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Craig Lynch v. Harold Graham

UNITED STATES DISTRICT COURT WESTERN DISTRICT OF NEW YORK


October 28, 2011

CRAIG LYNCH, PETITIONER,
v.
HAROLD GRAHAM, RESPONDENT.

The opinion of the court was delivered by: Michael A. Telesca United States District Judge

DECISION AND ORDER

I. Introduction

Pro se petitioner Craig Lynch ("Lynch" or "Petitioner") has filed a petition for a writ of habeas corpus challenging the constitutionality of his conviction, following a jury trial, on charges of second degree (felony) murder, first degree manslaughter, and second degree burglary. He was sentenced as a second felony offender to an aggregate term of 25 years to life in prison, and he is presently serving that sentence.

II. Factual Background and Procedural History

Lynch's conviction arises from the murder of Sister Klimczak in Buffalo, New York, in April 2006. Lynch, who was on parole at the time, had been staying at Bisonette House, a halfway house for parolees. Beth Ann Hart-Bader ("Hart-Bader"), Lynch's parole officer, first learned of Sister Klimczak's disappearance on the morning of Monday, April 17, 2006. Hart-Bader went to Bisonette House to check on Lynch, where she learned that all of the parolees were at the parole office.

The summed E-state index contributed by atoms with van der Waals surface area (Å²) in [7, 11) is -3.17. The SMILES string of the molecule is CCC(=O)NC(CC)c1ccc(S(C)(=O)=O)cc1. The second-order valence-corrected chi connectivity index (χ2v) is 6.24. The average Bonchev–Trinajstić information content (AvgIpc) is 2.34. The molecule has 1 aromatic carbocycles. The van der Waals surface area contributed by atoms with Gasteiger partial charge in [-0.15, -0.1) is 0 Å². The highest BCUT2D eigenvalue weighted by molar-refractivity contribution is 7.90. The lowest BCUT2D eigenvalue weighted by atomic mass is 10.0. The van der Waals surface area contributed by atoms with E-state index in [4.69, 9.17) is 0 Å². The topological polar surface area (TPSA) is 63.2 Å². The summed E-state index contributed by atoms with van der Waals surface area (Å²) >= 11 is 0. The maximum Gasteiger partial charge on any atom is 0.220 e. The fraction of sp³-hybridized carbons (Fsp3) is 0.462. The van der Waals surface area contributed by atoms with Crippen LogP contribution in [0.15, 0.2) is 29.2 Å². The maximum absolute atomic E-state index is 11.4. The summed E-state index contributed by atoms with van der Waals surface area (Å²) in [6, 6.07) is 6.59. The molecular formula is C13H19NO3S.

Later that morning, Hart-Bader spoke to Lynch about his whereabouts on April 14th and 15th. Lynch replied that on April 14th he had gone to visit his mother, who had given him money to get her car (a white van) repaired. Instead, Petitioner used the money to buy crack. He explained that he drove around and smoked crack and marijuana. When his parole officer inquired about April 15th, Lynch became extremely agitated and refused to say anything else because "she was just going to lock him up anyway." The parole officer ceased questioning Lynch, told him to provide a urine sample, and then placed him in a holding area in the parole office. Petitioner's urine test came back positive for illegal drugs.

In the meantime, the homicide investigation had uncovered some evidence possibly linking Petitioner to Sister Klimczak. Significantly, the police had been able to trace phone calls from Sister Klimczak's cell phone, which had been sold on the street by a man driving a white van--and Lynch had told his parole officer that he had been using a white van over the weekend.

A warrant eventually was issued for Lynch's arrest, and he was brought to the police department where he gave a statement incriminating himself in Sister Klimczak's death. When Petitioner broke into Sister Klimczak's room, the victim saw him and in an attempt to make her "go unconscious", he put his hands over her mouth and nose. Instead of "going unconscious", she died.